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Rock Hudson

Hudson with Doris Day in Pillow Talk (1959)

Roy Harold Scherer Jr. (November 17, 1925 - October 2, 1985), better known as Rock Hudson, was an American actor. Born in Winnetka, Illinois, Hudson was the first major American celebrity to admit to being afflicted with AIDS. His announcement, and subsequent death from the disease at the age of only 59, brought the disease and HIV into the mainstream of American consciousness.

Hudson served in the United States Navy during World War II as an airplane mechanic. His good looks and strapping size got him a Hollywood audition, and some capped teeth and a name change got him a small part in the forgettable 1948 film Fighter Squadron. His one line took 38 takes, because he kept forgetting it. In 1956 he was nominated for an Academy Award for Best Actor, and two years later, Look Magazine named him Star of the Year.

During the 1950s and 1960s, Hudson was known for several fluff comedies, largely starring with Doris Day. The two made Pillow Talk, Lover Come Back and Send Me No Flowers together. Many consider his performance as the elderly New York City banker Arthur Hamilton turned young Malibu painter Tony Wilson in the 1966 science fiction film by director John Frankenheimer,Seconds, as the finest of his career. From 1971 to 1978, Hudson starred opposite Susan St. James in the popular American television series McMillan and Wife that aired on NBC.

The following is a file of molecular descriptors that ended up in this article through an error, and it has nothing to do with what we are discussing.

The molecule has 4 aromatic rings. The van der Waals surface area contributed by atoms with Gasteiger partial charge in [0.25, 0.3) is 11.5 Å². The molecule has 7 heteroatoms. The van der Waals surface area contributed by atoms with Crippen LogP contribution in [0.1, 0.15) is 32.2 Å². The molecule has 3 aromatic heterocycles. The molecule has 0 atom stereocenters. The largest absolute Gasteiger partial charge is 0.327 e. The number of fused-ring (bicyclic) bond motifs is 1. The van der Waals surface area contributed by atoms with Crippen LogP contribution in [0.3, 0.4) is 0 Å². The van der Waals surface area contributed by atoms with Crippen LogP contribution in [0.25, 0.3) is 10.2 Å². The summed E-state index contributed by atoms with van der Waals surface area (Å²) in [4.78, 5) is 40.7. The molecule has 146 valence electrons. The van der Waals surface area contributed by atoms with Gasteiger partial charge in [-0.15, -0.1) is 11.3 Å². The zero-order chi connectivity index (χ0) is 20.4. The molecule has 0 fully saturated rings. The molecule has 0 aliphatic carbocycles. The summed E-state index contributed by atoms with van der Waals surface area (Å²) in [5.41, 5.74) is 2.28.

Hudson married studio employee Phyllis Gates in 1955, and the news was made known by all the major gossip magazines. The couple divorced in 1958. The studio was likely using this sham marriage in order to cover Hudson's homosexuality, which would have made him box office poison at the time if it were made known. Hudson was reportedly very good friends with Jim Nabors of television's Gomer Pyle. Hudson remained in the closet until his sexual orientation became known toward the end of his life.